The equipment needed for rounders consists of a truncheon shaped rounders bat, a rounders ball and 4 posts set out in a diamond shape. A traditional ball is hard and covered in leather although safer, softer balls for schools are also available.
The pitch features a bowler's square (2.5m) which is 7.5m from the batter's square (2m). 1 metre behind the batter's square the Backstop line should be marked. The four posts are positioned around the bowler's square as shown in the diagram (black lines show lines that should be marked; green lines are for measuring only).
Of course, if you are just playing in the park or your garden, exact dimensions don't matter and shrubberies and flower beds may come into play...
For a decent game, each team should have at least 6 people, so that when fielding, a person can stand next to each post in addition to the bowler and the backstop.
Each team has two innings with all people in the team having a go at batting. The innings is over when all the batting players are either out or at a base so that there is no-one left to face the next ball.
One, by one, the batters line up to take their turn in the batting square. The bowler throws the ball towards the batter.
The bowler must bowl a ball towards the batter so that:
otherwise a 'no-ball' is called.
A batter can attempt to hit a no-ball and can run on a no-ball, if desired whether the ball is hit or not, but cannot return once first post is reached. If two consecutive no-balls are bowled to the same batter, the batter scores a half-rounder.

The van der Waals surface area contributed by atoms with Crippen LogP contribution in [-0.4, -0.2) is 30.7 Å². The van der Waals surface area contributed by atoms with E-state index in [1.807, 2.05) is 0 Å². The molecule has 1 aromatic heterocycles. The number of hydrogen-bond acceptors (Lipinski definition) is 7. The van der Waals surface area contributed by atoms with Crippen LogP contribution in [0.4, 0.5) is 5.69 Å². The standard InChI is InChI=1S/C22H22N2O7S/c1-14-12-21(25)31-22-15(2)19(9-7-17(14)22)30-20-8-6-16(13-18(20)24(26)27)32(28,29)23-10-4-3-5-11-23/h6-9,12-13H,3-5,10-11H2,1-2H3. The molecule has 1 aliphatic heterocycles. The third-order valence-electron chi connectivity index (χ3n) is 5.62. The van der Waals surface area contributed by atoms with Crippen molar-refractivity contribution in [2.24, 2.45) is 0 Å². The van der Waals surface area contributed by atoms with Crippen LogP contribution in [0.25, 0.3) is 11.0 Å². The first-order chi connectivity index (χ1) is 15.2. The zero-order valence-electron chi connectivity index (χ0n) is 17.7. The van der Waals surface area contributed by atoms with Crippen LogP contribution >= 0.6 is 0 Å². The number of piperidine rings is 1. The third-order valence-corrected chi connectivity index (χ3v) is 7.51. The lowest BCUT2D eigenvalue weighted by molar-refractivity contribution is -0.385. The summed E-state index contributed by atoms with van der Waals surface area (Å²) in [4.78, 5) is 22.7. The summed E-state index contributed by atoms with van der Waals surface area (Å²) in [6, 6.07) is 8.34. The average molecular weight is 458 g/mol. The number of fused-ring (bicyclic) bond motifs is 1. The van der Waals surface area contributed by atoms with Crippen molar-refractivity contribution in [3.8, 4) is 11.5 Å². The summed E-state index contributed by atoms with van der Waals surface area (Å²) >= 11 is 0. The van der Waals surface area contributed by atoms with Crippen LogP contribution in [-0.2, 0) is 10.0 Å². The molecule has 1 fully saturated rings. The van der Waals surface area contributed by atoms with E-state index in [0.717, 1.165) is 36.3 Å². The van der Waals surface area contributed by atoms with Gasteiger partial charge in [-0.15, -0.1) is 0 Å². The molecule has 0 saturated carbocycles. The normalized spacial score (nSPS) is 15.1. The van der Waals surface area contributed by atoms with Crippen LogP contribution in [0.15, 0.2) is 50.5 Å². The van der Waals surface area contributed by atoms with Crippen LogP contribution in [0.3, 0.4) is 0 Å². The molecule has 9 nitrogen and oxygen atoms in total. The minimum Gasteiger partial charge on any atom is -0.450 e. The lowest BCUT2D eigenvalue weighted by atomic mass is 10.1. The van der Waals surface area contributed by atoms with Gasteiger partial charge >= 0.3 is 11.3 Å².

The batter is out if:
A score is immediately posted in the following situations:
If the batter hits the ball and reaches the first, second or third post without being out, the batter stays at that post (and must keep in contact with it) until the next ball is bowled. As soon as the ball leaves the bowler's hand, such a batter can run to the next post, if they wish, even if a no-ball is called.
If the batter does not keep contact with the post, the fielding side can stump the next post to get the player out. 2 batters cannot be at the same post so a batter must run on to the next post if the next batter catches up with them.
Once the fourth post is reached, the person goes to the back of the batter's line and awaits their next turn to bat.
After both sides have played both innings, the side with the most rounders wins.
The above rules are consistent with the National Rounders Associations laws. However, those wishing to play more strictly, may also wish to incorporate the following NRA rules which aren't really necessary for a friendly game.
These rules are provided by Masters Traditional Games, an Internet shop selling quality traditional games, pub games and unusual games. For information on copying and copyright, see our disclaimer.
Our rules are comprehensive instructions for friendly play. If in doubt, always abide by locally-played or house rules.
Copyright Masters Traditional Games © 2012. All rights reserved.